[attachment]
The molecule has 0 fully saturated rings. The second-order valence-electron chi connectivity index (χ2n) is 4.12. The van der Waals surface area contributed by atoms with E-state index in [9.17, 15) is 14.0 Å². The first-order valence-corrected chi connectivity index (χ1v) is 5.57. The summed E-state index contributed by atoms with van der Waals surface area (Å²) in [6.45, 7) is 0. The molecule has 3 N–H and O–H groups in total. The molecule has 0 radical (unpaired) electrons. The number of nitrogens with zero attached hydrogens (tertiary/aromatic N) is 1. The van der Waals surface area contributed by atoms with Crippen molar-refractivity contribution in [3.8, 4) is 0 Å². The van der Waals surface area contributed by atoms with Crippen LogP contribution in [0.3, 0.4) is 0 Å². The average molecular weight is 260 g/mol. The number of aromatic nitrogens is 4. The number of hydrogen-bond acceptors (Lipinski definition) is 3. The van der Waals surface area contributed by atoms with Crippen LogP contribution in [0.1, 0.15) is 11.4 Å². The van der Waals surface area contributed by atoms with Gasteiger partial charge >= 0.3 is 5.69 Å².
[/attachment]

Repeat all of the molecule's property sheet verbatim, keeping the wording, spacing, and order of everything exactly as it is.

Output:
The molecule has 0 fully saturated rings. The second-order valence-electron chi connectivity index (χ2n) is 4.12. The van der Waals surface area contributed by atoms with E-state index in [9.17, 15) is 14.0 Å². The first-order valence-corrected chi connectivity index (χ1v) is 5.57. The summed E-state index contributed by atoms with van der Waals surface area (Å²) in [6.45, 7) is 0. The molecule has 3 N–H and O–H groups in total. The molecule has 0 radical (unpaired) electrons. The number of nitrogens with zero attached hydrogens (tertiary/aromatic N) is 1. The van der Waals surface area contributed by atoms with Crippen molar-refractivity contribution in [3.8, 4) is 0 Å². The van der Waals surface area contributed by atoms with Crippen LogP contribution in [0.3, 0.4) is 0 Å². The average molecular weight is 260 g/mol. The number of aromatic nitrogens is 4. The number of hydrogen-bond acceptors (Lipinski definition) is 3. The van der Waals surface area contributed by atoms with Crippen LogP contribution in [0.1, 0.15) is 11.4 Å². The van der Waals surface area contributed by atoms with Gasteiger partial charge >= 0.3 is 5.69 Å².